Kipo and the Age of Wonderbeasts returns for its sophomore season this week, and while it may not be exactly as mysterious as the first, it’s just as funny, colorful, and heartfelt. One of Kipo’s greatest strengths is its ability to shift from dark to hilarious and back again without missing a beat, all while constantly and consistently promoting the power of love, friendship, and determination. In that respect, Season 2 is more of the same, but in the best sort of way.
At the end of the first season, Kipo’s friends and family from her burrow home -- including her father, Lio -- were whisked away by the villainous Scarlemagne, a mandrill with the ability to control the minds of primates. Oh, and Kipo’s got a giant furry paw now. The second season largely focuses on her journey to mastering her new abilities in order to enact a daring rescue mission, all the while learning more about her past and how she, Scarlemagne, and her father intersect.
And that’s the narrative crux of the whole thing. The rest of the cast provide admirable performances, including Coy Stewart as Benson, Sydney Mikayla as Wolf, and Deon Cole as Dave, but it’s Karen Fukuhara’s Kipo and Dan Stevens’ Scarlemagne that especially steal the show. Without spoiling too much, and as mentioned above, the three characters have significant history between them, and though Season 2 is only 10 episodes, it manages to pack in some serious character development without resorting to any easy stereotypes. In what comes across as particularly poignant at the time of its release, it’s all about the choices we make in the here and now rather than what’s come before. There is always the opportunity to do better, but it’s a choice we must consciously make.
Though the remains of the world might be divided between humans and mutes in the show, Kipo the character bridges that divide, and regularly provides the most compassionate response to literally everything, but she also isn’t afraid to tussle if it comes to it. But at every turn, with every person or mute, it is clear from the start that she would much rather crack jokes, eat, and play games. Fukuhara’s ability to go from bubbly youth to serious fighter is used masterfully, but never without cause.
As the primary antagonist set up by the first season, it would have been easy enough to showcase Scarlemagne purely as a villain, but the second outing actually gives background that will likely leave many sympathizing with the character despite his actions. It’s significant enough that by far my favorite song on the soundtrack is now one that basically features just Scarlemagne and a piano, and that’s saying something considering how incredible the soundtrack is overall.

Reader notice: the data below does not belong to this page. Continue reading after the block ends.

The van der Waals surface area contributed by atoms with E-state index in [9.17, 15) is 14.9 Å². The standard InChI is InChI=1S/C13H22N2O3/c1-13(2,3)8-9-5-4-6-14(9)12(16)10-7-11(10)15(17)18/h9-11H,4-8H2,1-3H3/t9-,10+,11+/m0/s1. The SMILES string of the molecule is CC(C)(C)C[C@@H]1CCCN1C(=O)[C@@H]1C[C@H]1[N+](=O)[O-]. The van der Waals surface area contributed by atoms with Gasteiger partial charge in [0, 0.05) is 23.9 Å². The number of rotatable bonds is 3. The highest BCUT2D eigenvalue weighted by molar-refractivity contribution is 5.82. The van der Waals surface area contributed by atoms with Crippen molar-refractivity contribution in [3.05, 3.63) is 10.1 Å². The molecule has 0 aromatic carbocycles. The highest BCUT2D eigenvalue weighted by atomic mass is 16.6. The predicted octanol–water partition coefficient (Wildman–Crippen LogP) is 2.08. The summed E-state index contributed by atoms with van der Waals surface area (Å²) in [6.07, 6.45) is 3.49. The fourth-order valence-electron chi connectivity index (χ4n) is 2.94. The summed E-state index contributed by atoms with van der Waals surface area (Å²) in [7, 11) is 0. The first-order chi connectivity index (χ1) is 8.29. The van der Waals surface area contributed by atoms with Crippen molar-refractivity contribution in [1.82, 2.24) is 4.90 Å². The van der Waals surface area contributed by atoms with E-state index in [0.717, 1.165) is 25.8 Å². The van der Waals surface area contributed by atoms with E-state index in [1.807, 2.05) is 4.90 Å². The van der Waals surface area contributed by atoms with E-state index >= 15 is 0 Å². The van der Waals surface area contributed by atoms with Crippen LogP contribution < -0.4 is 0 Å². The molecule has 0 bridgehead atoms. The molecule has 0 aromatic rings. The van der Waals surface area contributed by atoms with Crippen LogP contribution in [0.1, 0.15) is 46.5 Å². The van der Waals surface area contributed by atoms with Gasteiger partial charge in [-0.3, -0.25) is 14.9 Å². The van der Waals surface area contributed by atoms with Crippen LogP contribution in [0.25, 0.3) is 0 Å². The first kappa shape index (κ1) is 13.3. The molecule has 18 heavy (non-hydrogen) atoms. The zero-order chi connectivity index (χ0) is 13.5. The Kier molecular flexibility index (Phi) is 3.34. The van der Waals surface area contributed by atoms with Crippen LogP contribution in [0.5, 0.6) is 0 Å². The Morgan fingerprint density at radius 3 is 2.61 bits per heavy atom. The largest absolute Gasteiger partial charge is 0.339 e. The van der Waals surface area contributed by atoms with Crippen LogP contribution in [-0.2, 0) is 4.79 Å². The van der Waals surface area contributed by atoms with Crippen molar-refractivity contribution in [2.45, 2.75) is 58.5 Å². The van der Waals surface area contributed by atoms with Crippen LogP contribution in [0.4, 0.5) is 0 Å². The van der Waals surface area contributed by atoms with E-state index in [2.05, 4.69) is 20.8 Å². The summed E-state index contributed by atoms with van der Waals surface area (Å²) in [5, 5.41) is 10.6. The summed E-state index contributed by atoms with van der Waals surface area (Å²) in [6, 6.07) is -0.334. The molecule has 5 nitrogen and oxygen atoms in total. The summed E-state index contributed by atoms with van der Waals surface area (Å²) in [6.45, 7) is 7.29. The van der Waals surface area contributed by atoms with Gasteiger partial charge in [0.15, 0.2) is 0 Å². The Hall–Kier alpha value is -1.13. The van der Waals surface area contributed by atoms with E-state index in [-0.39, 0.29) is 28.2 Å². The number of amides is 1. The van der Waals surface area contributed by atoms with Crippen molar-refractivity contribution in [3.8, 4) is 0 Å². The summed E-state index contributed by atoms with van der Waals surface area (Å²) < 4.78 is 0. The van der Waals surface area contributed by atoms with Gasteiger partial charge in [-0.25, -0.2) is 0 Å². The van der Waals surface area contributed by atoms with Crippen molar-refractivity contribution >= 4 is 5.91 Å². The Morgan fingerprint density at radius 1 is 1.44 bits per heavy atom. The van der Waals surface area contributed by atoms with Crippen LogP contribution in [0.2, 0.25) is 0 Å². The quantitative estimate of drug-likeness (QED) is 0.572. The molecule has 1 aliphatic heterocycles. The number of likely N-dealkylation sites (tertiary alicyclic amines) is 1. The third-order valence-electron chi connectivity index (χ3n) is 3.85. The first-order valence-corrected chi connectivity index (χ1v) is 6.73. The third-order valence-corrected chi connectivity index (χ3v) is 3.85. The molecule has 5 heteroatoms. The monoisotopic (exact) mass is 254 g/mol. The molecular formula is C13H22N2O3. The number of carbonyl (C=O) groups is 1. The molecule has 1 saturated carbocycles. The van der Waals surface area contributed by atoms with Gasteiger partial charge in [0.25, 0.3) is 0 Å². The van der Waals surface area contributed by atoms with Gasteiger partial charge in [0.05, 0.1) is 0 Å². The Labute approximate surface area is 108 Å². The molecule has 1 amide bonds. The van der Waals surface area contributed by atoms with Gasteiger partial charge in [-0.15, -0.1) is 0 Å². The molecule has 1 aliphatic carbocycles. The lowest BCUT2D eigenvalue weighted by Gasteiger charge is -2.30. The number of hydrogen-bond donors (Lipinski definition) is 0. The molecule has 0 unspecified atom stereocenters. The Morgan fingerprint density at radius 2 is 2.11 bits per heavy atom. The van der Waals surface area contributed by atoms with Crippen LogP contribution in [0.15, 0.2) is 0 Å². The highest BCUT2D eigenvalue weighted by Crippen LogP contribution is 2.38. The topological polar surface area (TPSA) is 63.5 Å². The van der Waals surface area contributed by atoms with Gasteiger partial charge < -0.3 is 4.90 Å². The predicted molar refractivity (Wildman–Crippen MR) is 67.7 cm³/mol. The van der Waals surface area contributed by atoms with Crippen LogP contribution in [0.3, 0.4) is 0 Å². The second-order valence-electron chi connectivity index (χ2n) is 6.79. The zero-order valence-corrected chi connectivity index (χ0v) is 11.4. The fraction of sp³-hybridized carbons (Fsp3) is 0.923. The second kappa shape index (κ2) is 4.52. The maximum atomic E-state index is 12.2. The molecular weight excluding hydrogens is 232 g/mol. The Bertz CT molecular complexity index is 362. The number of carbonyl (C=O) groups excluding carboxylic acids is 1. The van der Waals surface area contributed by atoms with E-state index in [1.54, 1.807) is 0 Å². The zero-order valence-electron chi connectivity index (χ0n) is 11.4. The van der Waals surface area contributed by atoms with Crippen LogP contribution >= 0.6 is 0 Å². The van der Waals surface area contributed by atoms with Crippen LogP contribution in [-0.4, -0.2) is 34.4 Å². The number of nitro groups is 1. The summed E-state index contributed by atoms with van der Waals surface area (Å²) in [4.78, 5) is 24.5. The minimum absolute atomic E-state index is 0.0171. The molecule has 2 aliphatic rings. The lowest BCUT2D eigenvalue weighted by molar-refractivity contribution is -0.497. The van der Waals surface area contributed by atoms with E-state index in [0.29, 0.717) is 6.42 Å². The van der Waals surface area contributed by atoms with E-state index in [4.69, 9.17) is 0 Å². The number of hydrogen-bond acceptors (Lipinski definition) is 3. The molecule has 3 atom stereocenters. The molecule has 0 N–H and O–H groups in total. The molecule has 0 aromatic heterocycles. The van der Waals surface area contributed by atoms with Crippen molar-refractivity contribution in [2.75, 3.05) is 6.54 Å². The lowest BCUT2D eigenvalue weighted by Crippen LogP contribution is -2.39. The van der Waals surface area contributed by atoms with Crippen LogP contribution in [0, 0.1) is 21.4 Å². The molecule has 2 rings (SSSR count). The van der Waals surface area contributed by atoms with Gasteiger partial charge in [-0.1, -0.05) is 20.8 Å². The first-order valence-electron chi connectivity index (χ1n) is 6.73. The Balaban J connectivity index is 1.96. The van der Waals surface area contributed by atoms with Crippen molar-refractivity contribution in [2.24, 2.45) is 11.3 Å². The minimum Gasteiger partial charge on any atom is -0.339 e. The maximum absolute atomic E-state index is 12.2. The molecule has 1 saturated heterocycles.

As with many of the DreamWorks Animation titles produced for Netflix, Kipo is constantly laying the groundwork for future plot points while still trying to wrap up what’s come before, and that sometimes leaves individual seasons a little wanting when it comes to secondary or tertiary arcs that are plodding along in the background. Season 2 certainly has its fair share. That isn’t to say that it’s a bad thing, but there are absolutely weaker elements that don’t really come together -- and it seems like they were never intended to, instead setting up for some future resolution down the line.
If you liked what came before, Season 2 of Kipo and the Age of Wonderbeasts will absolutely satisfy, but it never quite manages to be as magical as the first season. The soundtrack doesn’t feature anything that tops Season 1’s “Newton Wolves Rap” from GZA and John Hodgman, and while the A plot of Scarlemagne vs. Kipo is realized beautifully, the rest is a little lackluster by comparison. It’s not perfect, by any means, but it absolutely left me wanting more.
Rating: 4 out of 5
Kipo and the Age of Wonderbeasts Season 2 is set to release on Netflix this coming Friday, June 12th. The first season is currently available to stream.
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